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Jeff
 Jeff
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Posted by: @editor

I'm horrible with cars, and even worse with EVs. Does Tesla have its own proprietary charging standard and is their tech bidirectional? 

They haven't been supportive of v2g, but not to say they won't in the future. So not bidirectional currently. 

They have their own chargers but also cables for some other chargers

https://www.tesla.com/en_GB/support/charging-connectors


   
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Majordennisbloodnok
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Posted by: @jeff

Any of the VW ID range of 77kw or above is compatible after a software upgrade. No other change will be needed to the car according to VW. A compatible charger will be needed. Not sure what is the latest on timing in the UK. 

Thanks, @jeff. So does this mean the CCS connection in and of itself is capable of bidirectionality, and that it's only the car and charger that need to be told how to behave? I'm struggling somewhat with understanding the detail of where the CHAdeMo and CCS standards begin and the supporting hardware ends, and therefore what V2X compatibility really entails.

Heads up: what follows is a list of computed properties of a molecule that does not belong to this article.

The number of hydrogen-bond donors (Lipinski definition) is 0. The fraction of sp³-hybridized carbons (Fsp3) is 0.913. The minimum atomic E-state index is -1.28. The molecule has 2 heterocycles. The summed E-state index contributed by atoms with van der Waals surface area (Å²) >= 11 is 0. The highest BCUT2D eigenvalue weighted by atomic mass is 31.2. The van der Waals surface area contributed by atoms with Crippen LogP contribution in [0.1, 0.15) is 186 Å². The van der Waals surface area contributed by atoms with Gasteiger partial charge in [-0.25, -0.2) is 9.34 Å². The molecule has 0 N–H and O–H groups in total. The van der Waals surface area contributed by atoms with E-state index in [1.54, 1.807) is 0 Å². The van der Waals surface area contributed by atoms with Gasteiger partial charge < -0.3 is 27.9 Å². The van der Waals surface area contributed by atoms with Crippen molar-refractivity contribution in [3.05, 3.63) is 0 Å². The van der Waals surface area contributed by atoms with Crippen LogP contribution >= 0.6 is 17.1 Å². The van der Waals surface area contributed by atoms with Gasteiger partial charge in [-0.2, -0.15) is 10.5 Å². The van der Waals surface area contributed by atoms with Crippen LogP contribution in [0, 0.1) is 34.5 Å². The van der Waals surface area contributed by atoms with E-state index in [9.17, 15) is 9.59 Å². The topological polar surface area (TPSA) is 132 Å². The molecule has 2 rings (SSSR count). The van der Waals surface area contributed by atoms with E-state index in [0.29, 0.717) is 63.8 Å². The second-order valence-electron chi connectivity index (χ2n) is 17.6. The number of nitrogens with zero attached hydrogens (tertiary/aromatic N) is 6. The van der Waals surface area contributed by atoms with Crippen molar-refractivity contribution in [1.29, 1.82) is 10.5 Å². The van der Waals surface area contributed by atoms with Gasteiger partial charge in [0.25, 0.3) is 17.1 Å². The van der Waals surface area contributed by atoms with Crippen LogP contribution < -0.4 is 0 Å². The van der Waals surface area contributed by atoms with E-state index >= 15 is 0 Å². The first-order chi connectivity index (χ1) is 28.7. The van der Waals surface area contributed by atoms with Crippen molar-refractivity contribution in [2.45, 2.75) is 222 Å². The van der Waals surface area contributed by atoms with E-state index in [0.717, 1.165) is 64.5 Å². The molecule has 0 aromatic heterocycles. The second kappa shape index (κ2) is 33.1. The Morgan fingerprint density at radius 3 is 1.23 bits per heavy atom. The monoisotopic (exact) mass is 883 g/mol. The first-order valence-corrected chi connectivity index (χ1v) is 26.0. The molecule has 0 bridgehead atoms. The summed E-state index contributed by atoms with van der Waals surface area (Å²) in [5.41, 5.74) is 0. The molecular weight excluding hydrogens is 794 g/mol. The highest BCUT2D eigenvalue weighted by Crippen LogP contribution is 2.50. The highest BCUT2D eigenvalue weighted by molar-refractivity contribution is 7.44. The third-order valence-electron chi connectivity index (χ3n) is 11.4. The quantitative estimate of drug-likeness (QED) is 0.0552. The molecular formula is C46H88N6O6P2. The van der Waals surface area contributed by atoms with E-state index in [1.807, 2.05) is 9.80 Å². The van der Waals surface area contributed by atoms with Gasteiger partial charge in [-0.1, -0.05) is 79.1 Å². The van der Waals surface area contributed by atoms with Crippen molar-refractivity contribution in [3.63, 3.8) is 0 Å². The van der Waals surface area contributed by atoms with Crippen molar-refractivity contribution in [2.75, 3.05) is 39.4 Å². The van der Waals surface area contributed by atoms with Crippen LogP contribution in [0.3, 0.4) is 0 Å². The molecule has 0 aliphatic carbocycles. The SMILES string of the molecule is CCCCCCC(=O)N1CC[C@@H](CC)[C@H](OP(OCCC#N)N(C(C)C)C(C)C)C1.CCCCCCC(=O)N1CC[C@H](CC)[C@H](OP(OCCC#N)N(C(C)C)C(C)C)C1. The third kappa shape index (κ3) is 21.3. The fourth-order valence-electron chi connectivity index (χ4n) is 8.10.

105 m2 bungalow in South East England
Mitsubishi Ecodan 8.5 kW air source heat pump
18 x 360W solar panels
1 x 6 kW GroWatt battery and inverter
Raised beds for home-grown veg and chickens for eggs

"Semper in excretia; suus solum profundum variat"


   
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Jeff
 Jeff
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Posted by: @majordennisbloodnok
Posted by: @jeff

Any of the VW ID range of 77kw or above is compatible after a software upgrade. No other change will be needed to the car according to VW. A compatible charger will be needed. Not sure what is the latest on timing in the UK. 

Thanks, @jeff. So does this mean the CCS connection in and of itself is capable of bidirectionality, and that it's only the car and charger that need to be told how to behave? I'm struggling somewhat with understanding the detail of where the CHAdeMo and CCS standards begin and the supporting hardware ends, and therefore what V2X compatibility really entails.